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The Little Mermaid (2023) Review
Theatrical movie review
I was a freshman in high school when “The Little Mermaid” was released in 1989. I remember sitting in the back row of the now-demolished Cinema 356. Even though I was probably officially too old to think that an animated movie was cool, I remember being absolutely enthralled by the music and visuals. The movie ushered in the Disney Renaissance and has been a favorite for people for decades. So I approached Rob Marshall’s remake of “The Little Mermaid” with some trepidation.
The movie follows the original faithfully. Ariel (Halle Bailey) is fascinated by all things human. One night, she rescues Prince Eric (Jonah Hauer-King) and falls in love, but her father, King Triton (Javier Bardem) forbids her from going to the surface. She turns to the sea witch Ursula (Melissa McCarthy) who takes her voice in exchange for three days as a human to try to get Eric to fall in love with her. Her friends Sebastian (Daveed Diggs) and Scuttle (Awkwafina) try to help her on her quest.
Despite my misgivings, I largely enjoyed the new movie. Bailey has an impressive voice and her rendition of “Part of Your World” was phenomenal. The chemistry between her and Hauer-King was fantastic and it really worked in “Kiss the Girl.” I appreciated McCarthy’s take on Ursula, who has long been my favorite Disney villain.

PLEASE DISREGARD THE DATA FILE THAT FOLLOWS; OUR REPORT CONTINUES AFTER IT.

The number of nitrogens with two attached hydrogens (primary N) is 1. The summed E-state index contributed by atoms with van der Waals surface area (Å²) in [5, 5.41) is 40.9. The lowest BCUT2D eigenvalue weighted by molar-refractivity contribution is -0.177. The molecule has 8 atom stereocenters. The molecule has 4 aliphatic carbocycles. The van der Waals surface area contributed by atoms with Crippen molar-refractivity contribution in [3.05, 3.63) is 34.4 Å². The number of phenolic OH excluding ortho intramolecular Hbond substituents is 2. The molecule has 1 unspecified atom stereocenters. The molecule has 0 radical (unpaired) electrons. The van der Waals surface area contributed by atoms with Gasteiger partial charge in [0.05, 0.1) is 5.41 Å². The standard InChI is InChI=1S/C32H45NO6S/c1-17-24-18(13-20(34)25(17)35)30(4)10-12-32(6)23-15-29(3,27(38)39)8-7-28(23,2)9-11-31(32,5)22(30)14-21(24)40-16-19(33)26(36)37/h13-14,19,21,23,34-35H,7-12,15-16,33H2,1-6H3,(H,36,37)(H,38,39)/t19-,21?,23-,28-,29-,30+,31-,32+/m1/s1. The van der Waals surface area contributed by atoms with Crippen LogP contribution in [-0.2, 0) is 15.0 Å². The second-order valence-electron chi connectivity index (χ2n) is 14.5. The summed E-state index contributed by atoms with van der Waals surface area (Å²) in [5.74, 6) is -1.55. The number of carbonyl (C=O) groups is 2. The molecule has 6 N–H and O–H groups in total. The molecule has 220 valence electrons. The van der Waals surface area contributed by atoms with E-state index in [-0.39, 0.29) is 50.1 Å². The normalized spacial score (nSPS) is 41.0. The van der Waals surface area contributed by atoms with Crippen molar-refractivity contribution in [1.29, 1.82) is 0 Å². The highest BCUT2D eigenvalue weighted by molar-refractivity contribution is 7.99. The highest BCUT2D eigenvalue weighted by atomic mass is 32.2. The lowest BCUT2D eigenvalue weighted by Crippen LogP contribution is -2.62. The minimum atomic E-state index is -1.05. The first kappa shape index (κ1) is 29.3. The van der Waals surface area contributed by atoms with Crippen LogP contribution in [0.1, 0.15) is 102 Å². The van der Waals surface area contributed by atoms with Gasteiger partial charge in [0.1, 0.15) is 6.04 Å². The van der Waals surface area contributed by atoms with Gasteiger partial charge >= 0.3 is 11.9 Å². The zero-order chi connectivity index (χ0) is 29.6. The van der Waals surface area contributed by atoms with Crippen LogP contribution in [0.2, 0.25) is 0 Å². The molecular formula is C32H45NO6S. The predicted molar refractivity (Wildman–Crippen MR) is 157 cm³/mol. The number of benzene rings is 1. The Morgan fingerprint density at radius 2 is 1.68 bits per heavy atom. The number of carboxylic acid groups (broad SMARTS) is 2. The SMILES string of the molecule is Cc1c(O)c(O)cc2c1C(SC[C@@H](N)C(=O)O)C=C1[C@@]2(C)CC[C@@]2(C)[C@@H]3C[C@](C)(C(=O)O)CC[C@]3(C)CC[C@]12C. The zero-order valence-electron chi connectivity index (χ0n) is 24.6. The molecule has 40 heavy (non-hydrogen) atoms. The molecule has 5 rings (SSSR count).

The song that had me the most worried was “Under the Sea,” simply because it was the one that used the animated medium the most blatantly, but it was beautifully choreographed and animated here. There were lots of moments in it that were straight from the original and it was delightful to watch. I did miss “Les Poissons” and found most of the new music a bit of a bore, though the new song “The Scuttlebutt” featuring Diggs and Awkwafina had its moments.
The animation was kind of a mixed bag. For the most part, it looked really good, but there is something unsettling about a more life-like Sebastian and Flounder. Those characters being cartoons served them well, and it felt off seeing a realistic looking, though not entirely real, crab and fish. Sebastian had a bit more personality than Flounder, but both were a net loss compared to their 2D counterparts. Jacob Tremblay is a talented voice actor, but he couldn’t make that fish as cuddly and sweet as the original.
Despite my overall enjoyment of this movie, I still left wondering why it exists. The differences between this and the original are negligible in most areas, and where they do diverge, it almost always felt like it was for the worse. I think if you liked the original film, you will probably like this one as well. The performances are solid, the songs are still amazing, and the story is familiar. I liked this better than most previous “live action” Disney remakes, but I’m not sure that’s enough to justify its existence. It’s part of our world, but I don’t know that it needs to be.
This review originally appeared in The Dominion Post on 5/28/23.
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